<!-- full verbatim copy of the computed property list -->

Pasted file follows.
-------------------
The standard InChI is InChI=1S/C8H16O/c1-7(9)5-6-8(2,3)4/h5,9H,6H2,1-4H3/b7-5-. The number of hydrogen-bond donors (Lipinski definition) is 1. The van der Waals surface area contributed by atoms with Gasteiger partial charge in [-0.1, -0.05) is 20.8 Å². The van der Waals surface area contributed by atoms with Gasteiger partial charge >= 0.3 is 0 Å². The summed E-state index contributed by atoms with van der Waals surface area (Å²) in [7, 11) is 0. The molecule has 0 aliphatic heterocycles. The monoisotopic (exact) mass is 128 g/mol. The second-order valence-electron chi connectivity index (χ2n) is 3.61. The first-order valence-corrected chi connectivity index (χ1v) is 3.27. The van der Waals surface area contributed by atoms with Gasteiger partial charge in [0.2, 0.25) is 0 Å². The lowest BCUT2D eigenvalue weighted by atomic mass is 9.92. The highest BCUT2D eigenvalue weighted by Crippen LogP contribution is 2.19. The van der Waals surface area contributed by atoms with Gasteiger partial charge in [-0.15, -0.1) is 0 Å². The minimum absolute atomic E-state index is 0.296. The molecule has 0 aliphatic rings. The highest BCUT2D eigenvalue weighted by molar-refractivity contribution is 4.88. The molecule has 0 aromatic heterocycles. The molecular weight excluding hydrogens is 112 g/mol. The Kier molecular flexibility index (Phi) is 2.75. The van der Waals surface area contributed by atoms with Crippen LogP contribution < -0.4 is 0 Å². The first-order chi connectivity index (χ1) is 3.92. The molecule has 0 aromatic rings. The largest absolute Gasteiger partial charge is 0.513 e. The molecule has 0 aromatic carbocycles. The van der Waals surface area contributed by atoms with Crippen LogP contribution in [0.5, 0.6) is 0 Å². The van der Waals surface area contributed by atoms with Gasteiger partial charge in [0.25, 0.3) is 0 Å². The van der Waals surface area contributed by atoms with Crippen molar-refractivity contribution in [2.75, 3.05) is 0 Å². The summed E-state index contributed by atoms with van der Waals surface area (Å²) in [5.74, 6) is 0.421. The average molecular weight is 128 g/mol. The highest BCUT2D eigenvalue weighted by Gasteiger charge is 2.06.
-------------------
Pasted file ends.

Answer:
The standard InChI is InChI=1S/C8H16O/c1-7(9)5-6-8(2,3)4/h5,9H,6H2,1-4H3/b7-5-. The number of hydrogen-bond donors (Lipinski definition) is 1. The van der Waals surface area contributed by atoms with Gasteiger partial charge in [-0.1, -0.05) is 20.8 Å². The van der Waals surface area contributed by atoms with Gasteiger partial charge >= 0.3 is 0 Å². The summed E-state index contributed by atoms with van der Waals surface area (Å²) in [7, 11) is 0. The molecule has 0 aliphatic heterocycles. The monoisotopic (exact) mass is 128 g/mol. The second-order valence-electron chi connectivity index (χ2n) is 3.61. The first-order valence-corrected chi connectivity index (χ1v) is 3.27. The van der Waals surface area contributed by atoms with Gasteiger partial charge in [0.2, 0.25) is 0 Å². The lowest BCUT2D eigenvalue weighted by atomic mass is 9.92. The highest BCUT2D eigenvalue weighted by Crippen LogP contribution is 2.19. The van der Waals surface area contributed by atoms with Gasteiger partial charge in [-0.15, -0.1) is 0 Å². The minimum absolute atomic E-state index is 0.296. The molecule has 0 aliphatic rings. The highest BCUT2D eigenvalue weighted by molar-refractivity contribution is 4.88. The molecule has 0 aromatic heterocycles. The molecular weight excluding hydrogens is 112 g/mol. The Kier molecular flexibility index (Phi) is 2.75. The van der Waals surface area contributed by atoms with Crippen LogP contribution < -0.4 is 0 Å². The first-order chi connectivity index (χ1) is 3.92. The molecule has 0 aromatic rings. The largest absolute Gasteiger partial charge is 0.513 e. The molecule has 0 aromatic carbocycles. The van der Waals surface area contributed by atoms with Crippen LogP contribution in [0.5, 0.6) is 0 Å². The van der Waals surface area contributed by atoms with Gasteiger partial charge in [0.25, 0.3) is 0 Å². The van der Waals surface area contributed by atoms with Crippen molar-refractivity contribution in [2.75, 3.05) is 0 Å². The summed E-state index contributed by atoms with van der Waals surface area (Å²) in [5.74, 6) is 0.421. The average molecular weight is 128 g/mol. The highest BCUT2D eigenvalue weighted by Gasteiger charge is 2.06.